LAWRENCE – This fall marks the 27th year of the Waggoner Research Colloquium, where KU Latin American studies faculty members and graduate students gather to celebrate the ongoing research and scholarship in the region.
The colloquium will take place from 4-6 p.m. Tuesday, Nov. 13, in the Malott Room of the KU Union, and a catered reception will follow. RSVP to email@example.com by Friday, Nov. 9.
The 2018 colloquium includes an interdisciplinary panel on “Changing Environments of Latin America: History, Conservation, Climate Change & Natural Disasters” and will feature the following presentations:
Santa Arias, professor of Spanish & Portuguese
“Post-Columbian Ruination: Reframing Bartolomé de las Casas’ “destruyción” in Hispaniola and Beyond”
Gregory Cushman, associate professor of history and environmental studies
“The Modern World’s First Gold Rush: Las Antillas, 1493-1520”
Peter Herlihy, professor of geography & atmospheric science
“Indigenous Territories and Forest Conservation in Central America”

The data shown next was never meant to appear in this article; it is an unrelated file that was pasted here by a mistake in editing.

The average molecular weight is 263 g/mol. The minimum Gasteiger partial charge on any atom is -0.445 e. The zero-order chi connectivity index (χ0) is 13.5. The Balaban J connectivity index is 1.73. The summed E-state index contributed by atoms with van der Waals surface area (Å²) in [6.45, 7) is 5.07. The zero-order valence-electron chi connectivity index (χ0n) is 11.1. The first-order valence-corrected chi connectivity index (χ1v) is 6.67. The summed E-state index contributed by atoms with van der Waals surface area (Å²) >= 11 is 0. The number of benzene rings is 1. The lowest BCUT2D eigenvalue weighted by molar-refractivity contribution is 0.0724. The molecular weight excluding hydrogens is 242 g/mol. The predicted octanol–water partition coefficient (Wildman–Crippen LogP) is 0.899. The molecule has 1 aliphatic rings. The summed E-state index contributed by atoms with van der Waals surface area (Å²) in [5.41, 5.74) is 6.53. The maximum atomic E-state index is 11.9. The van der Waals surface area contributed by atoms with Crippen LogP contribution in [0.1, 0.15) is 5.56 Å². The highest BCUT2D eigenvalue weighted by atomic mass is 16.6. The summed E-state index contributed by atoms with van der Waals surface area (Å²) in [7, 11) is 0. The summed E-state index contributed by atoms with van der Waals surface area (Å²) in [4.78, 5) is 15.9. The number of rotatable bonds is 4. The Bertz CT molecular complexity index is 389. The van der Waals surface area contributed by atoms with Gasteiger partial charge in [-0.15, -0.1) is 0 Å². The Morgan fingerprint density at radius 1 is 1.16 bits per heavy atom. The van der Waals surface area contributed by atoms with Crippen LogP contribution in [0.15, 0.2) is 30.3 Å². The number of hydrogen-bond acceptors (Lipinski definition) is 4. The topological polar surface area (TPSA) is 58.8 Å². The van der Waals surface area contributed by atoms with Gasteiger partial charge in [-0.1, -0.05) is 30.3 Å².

Ward Lyles, urban planning, assistant professor of School of Public Affairs & Administration
“Disasters as Windows and Mirrors: What Should (And Shouldn’t) We Learn from Hurricanes Maria and Harvey?”
Jorge Soberón, university distinguished professor of ecology & evolutionary biology
“Changing Climate and Changing Countries: Biodiversity and Human Migrations”
A Q&A and a reception with refreshments and hors d’oeuvres will follow.
Inaugurated in 1992 by Elizabeth Kuznesof, former director of the Center for Latin American & Caribbean Studies, the Waggoner Research Colloquium is a testimony to KU’s continuing commitment to international education and its promotion of international consciousness among students and faculty. Along with the exhibition of scholarly work, the colloquium provides an opportunity for fellowship among colleagues and graduate students taking part in Latin American research and scholarship.
This event celebrates the legacy of George Waggoner, in whose honor this colloquium was founded. Waggoner was dean of the College of Liberal Arts & Sciences from 1954 until 1975, when he became the associate vice chancellor for academic affairs. During his tenure, Waggoner founded the College Honors Program and established educational ties with universities in the Caribbean and in Central and South America. He was presciently concerned with international programs and development and was instrumental in bringing to KU many of the Latin American studies researchers who have been instrumental in making the area studies programs so distinguished.